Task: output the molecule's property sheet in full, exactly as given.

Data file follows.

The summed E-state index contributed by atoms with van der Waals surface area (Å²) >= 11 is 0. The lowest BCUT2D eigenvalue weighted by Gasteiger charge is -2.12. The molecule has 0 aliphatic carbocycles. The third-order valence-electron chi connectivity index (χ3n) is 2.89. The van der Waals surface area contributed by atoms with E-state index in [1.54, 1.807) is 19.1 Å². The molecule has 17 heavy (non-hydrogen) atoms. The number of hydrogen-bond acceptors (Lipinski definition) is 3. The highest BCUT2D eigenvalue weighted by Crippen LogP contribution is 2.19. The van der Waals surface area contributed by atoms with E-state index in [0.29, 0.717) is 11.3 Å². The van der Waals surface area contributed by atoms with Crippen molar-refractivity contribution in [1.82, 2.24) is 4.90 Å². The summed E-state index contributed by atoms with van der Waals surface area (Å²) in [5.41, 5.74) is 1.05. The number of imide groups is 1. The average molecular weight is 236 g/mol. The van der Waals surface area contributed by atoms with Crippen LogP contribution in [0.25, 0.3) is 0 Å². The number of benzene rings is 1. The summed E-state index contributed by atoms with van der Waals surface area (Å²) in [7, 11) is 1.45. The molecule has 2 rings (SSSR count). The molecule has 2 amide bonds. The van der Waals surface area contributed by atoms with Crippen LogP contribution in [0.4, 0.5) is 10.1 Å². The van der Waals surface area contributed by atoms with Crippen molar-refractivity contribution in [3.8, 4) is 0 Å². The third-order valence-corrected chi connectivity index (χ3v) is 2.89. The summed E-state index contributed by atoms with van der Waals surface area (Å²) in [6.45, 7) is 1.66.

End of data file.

The summed E-state index contributed by atoms with van der Waals surface area (Å²) >= 11 is 0. The lowest BCUT2D eigenvalue weighted by Gasteiger charge is -2.12. The molecule has 0 aliphatic carbocycles. The third-order valence-electron chi connectivity index (χ3n) is 2.89. The van der Waals surface area contributed by atoms with E-state index in [1.54, 1.807) is 19.1 Å². The molecule has 17 heavy (non-hydrogen) atoms. The number of hydrogen-bond acceptors (Lipinski definition) is 3. The highest BCUT2D eigenvalue weighted by Crippen LogP contribution is 2.19. The van der Waals surface area contributed by atoms with E-state index in [0.29, 0.717) is 11.3 Å². The van der Waals surface area contributed by atoms with Crippen molar-refractivity contribution in [1.82, 2.24) is 4.90 Å². The summed E-state index contributed by atoms with van der Waals surface area (Å²) in [5.41, 5.74) is 1.05. The number of imide groups is 1. The average molecular weight is 236 g/mol. The van der Waals surface area contributed by atoms with Crippen LogP contribution in [0.25, 0.3) is 0 Å². The number of benzene rings is 1. The summed E-state index contributed by atoms with van der Waals surface area (Å²) in [7, 11) is 1.45. The molecule has 2 rings (SSSR count). The molecule has 2 amide bonds. The van der Waals surface area contributed by atoms with Crippen LogP contribution in [0.4, 0.5) is 10.1 Å². The van der Waals surface area contributed by atoms with Crippen molar-refractivity contribution in [3.8, 4) is 0 Å². The third-order valence-corrected chi connectivity index (χ3v) is 2.89. The summed E-state index contributed by atoms with van der Waals surface area (Å²) in [6.45, 7) is 1.66.